Devil’s Tower

I visited: Devil’s Tower National Monument. It’s located in northeast Wyoming and is sacred to many Indigenous groups.

Devil’s Tower, known to some as Bear Lodge, was the second major stop in my road trip with Becca. It’s become one of my favorite places in the country. I visited it for the first time last year with Steve, knowing nearly nothing about it in advance beyond Close Encounters of the Third Kind.

My first visit was nothing short of astounding. We drove in from South Dakota on a Friday afternoon in November. Steve reminded me that I slept through a lot of the drive there, but I was awake in time for the approach. We drove through Wyoming’s wide, sloping hills dotted with trees. From about twenty miles away we spotted the large cliff face towering over the horizon like a smokestack, or an altar. The road weaved around steep hills, obscuring the Tower from our view for a mile or two before it would appear again, looming larger, and then vanish. It was magnetic. Finally we reached the small park surrounding it, basking in its shadow. We chose to take the gentle hike around its circumference, weaving through the pine trees that surround it like pilgrims and the huge boulders that surround it like emissaries. It was sunset now, and nearly nobody else was there, so most of our hike was silent in the fading light.

I’ve described the experience to people as otherworldly, even mystical, but it’s a complicated memory. The geology itself is dramatic, providing a kind of narrative shape for any exploration. The Tower’s elevation means you are always simultaneously looking down at miles of Wyoming wilderness stretched out below you and up at 867 feet of steep rock reaching above you. But I couldn’t ever shake the feeling that I was a trespasser at someone else’s holy place. The Tower remains a sacred place for many Indigenous groups, and many of the trees are draped with prayer cloths. Some of what made the experience feel so mystical to me, I think, is the fact of walking through a space that has accommodated so many rituals and prayers. Inevitably a place like that acquires a kind of glow. I haven’t made peace yet with what it means to seek wonder in a natural space that is sacred to others. It’s a tension that’s present in nearly every National Park I visit, but it’s loudest at the Tower, since the wonder is so loud there. It’s the kind of tension I want to try and resolve, even if it takes a long time, because it seems like the kind of tension that requires action, especially if I plan to keep visiting National Parks that once belonged to someone else.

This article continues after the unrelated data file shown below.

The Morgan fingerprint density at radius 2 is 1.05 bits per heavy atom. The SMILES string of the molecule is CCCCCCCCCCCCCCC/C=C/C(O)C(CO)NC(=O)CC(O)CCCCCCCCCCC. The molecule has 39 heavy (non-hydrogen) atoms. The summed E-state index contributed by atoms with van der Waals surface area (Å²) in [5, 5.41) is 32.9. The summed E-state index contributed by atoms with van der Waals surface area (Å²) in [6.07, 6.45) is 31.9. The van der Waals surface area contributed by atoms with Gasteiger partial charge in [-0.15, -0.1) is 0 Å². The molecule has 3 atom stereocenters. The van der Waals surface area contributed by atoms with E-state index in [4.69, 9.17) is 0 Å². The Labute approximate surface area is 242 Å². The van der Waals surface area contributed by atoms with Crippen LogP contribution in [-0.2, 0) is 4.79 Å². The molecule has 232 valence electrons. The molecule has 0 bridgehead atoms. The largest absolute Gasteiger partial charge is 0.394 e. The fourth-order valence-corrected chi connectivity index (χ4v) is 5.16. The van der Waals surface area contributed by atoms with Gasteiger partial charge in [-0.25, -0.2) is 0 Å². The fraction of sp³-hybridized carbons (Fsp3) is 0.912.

On this recent trip I felt the same magnetic draw again. We drove two hours there, arriving at sunset, and stayed only 20 minutes or so before driving two hours back to our lodging. I stood at the base of the Tower mesmerized, stammering to Becca, “I wish I could articulate what it is about this place that feels so compelling to me, what draws me to it.” Becca smiled and replied, “You don’t have to. Maybe it’s good that you can’t.” It’s the kind of tension I don’t want to try and resolve, because it seems like the kind of tension that asks not for analysis but for attention and presence, even surrender.

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